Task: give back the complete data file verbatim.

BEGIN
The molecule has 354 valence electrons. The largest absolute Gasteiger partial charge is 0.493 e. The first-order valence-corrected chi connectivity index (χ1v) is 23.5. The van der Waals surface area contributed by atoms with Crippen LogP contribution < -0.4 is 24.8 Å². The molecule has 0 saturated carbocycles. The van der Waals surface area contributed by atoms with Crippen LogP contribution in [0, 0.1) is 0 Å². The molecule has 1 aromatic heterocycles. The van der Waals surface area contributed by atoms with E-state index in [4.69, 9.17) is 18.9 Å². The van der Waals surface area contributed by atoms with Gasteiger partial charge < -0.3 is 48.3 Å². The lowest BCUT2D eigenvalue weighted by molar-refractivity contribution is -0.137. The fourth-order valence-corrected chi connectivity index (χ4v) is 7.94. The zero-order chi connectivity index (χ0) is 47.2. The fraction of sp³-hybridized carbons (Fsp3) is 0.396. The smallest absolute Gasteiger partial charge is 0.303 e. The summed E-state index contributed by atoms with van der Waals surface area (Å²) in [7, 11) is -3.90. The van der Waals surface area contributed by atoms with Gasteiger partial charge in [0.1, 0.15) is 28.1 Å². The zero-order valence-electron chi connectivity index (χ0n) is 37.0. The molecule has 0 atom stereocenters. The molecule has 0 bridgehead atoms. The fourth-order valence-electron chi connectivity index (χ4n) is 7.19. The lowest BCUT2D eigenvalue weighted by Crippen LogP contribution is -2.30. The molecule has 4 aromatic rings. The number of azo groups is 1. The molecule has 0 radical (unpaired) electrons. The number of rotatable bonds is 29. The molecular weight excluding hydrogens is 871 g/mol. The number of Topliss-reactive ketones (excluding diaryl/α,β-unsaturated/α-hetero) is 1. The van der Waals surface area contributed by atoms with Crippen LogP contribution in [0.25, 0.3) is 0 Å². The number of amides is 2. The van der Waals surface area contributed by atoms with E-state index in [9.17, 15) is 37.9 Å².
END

The molecule has 354 valence electrons. The largest absolute Gasteiger partial charge is 0.493 e. The first-order valence-corrected chi connectivity index (χ1v) is 23.5. The van der Waals surface area contributed by atoms with Crippen LogP contribution < -0.4 is 24.8 Å². The molecule has 0 saturated carbocycles. The van der Waals surface area contributed by atoms with Crippen LogP contribution in [0, 0.1) is 0 Å². The molecule has 1 aromatic heterocycles. The van der Waals surface area contributed by atoms with E-state index in [4.69, 9.17) is 18.9 Å². The van der Waals surface area contributed by atoms with Gasteiger partial charge < -0.3 is 48.3 Å². The lowest BCUT2D eigenvalue weighted by molar-refractivity contribution is -0.137. The fourth-order valence-corrected chi connectivity index (χ4v) is 7.94. The zero-order chi connectivity index (χ0) is 47.2. The fraction of sp³-hybridized carbons (Fsp3) is 0.396. The smallest absolute Gasteiger partial charge is 0.303 e. The summed E-state index contributed by atoms with van der Waals surface area (Å²) in [7, 11) is -3.90. The van der Waals surface area contributed by atoms with Gasteiger partial charge in [0.1, 0.15) is 28.1 Å². The zero-order valence-electron chi connectivity index (χ0n) is 37.0. The molecule has 0 atom stereocenters. The molecule has 0 bridgehead atoms. The fourth-order valence-electron chi connectivity index (χ4n) is 7.19. The lowest BCUT2D eigenvalue weighted by Crippen LogP contribution is -2.30. The molecule has 4 aromatic rings. The number of azo groups is 1. The molecule has 0 radical (unpaired) electrons. The number of rotatable bonds is 29. The molecular weight excluding hydrogens is 871 g/mol. The number of Topliss-reactive ketones (excluding diaryl/α,β-unsaturated/α-hetero) is 1. The van der Waals surface area contributed by atoms with Crippen LogP contribution in [0.25, 0.3) is 0 Å². The number of amides is 2. The van der Waals surface area contributed by atoms with E-state index in [9.17, 15) is 37.9 Å².